KPN has turned down a nearly 18 18 billion takeover offer from a private equity consortium in the past two weeks, and has put pressure on bidders to increase the value of their offer for Dutch Telecom Group.
According to multiple people with direct knowledge of the negotiations, the equity and Stonepeak infrastructure partners have been circling KPN since last year and began conducting appropriate work early last month.
They submitted a bid but the KPN board rejected it, according to a person with direct knowledge of the situation, the pair are now considering extending their offer.
EQT and StonePack were preparing a potential 3-share offer that valued the company at about .5 12.5 billion. The company has a debt of € 5.2bn, giving it an enterprise value of about 18 18 billion at this level. The details of the possible offer were first reported by the Wall Street Journal.
KPN shares were up 2.87 last week before reports of a takeover emerged. The dollar was off.
Such an agreement would be one of the largest private equity buyouts in Europe, according to data from Refinitive Shows. Advent International and Synven bought one of ThyssenKrupp’s elevator businesses last year. .2 17.2bn The deal that was the largest in years.
EQT declined to comment. Stonepeck and KPN did not immediately respond to requests for comment.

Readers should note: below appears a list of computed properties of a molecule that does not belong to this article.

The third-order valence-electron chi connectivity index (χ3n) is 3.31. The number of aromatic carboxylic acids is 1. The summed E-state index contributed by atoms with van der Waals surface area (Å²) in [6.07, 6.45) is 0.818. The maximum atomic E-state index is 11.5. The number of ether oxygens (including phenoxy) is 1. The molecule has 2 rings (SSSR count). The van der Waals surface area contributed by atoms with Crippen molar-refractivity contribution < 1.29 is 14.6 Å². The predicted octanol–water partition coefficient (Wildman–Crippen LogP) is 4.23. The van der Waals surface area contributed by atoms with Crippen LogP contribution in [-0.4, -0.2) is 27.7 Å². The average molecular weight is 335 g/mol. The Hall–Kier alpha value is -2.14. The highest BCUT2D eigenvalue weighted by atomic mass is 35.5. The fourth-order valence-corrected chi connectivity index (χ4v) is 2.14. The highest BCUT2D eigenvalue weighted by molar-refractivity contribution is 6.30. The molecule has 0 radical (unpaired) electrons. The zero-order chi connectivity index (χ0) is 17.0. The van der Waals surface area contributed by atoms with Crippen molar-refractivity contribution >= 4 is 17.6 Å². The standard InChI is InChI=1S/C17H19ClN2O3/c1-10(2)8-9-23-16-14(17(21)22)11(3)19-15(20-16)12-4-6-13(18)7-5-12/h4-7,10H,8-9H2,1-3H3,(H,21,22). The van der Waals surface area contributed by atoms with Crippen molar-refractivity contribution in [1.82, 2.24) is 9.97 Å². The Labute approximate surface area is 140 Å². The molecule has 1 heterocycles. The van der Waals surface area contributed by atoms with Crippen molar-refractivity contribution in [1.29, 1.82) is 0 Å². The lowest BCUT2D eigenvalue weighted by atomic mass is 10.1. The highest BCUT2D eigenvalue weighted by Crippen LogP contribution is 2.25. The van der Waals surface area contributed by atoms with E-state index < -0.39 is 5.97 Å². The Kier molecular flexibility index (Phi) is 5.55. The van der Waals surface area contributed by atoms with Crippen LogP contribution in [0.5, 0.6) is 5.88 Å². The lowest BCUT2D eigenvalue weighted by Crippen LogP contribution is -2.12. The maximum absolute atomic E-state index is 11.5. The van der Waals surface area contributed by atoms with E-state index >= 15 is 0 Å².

Justin Farwark, chief executive of KPN, said last week that any private offer should be considered the best for employees and customers, as well as shareholders.
Farwark pointed to KPN’s investment to mark its intention to expand its telecom network. “We’re going to build a lot of value over the next several years, not immediately, in 12 months from now,” he told a news conference.
Following a joint venture with Dutch pension fund, APG, KPN plans to expand its fiber network to 80 percent of the Dutch population by 2026.
Sai Hee, an analyst at Citi, said in a note that the acceleration of the fiber program over the next three years should give KPN a price of 3.5 3.5 per share, so it seemed possible to get a bid at that level.
The main obstacle to the purchase may be the Dutch government and whether it allows a private equity consortium to acquire a critical national asset. A Dutch telecom veteran described it as an “almost impossible deal” because bidders would have to negotiate with a board that would probably support the government, which could reject any unfavorable bids.
KPN has long been seen as a potential takeover candidate, but potential buyers are at political risk.
Billionaire Carlos Slim-controlled Mexican telecom company America Mavil tried to acquire KPN in 2013 for. 2.2 billion but Blocked by interference Slim, an independent foundation affiliated with the telecom group, still owns one-fifth of KPN’s shares and raised € 2.1 billion through a Dutch subsidiary in February, which could also be converted into shares in the telecom company.
Stockholm-headquartered EQT is already active in European telecoms, with Delta Fiber, a small rival to KPN in the Netherlands, as well as telecom resources in Germany and Sweden. It agreed last month to a £ 3.3 billion deal to buy FirstGroup’s U.S. bus operations using its infrastructure funds. The unit, first student and first transit, includes several thousand yellow school buses.
New York-based Stonepeck has focused on the North American deal.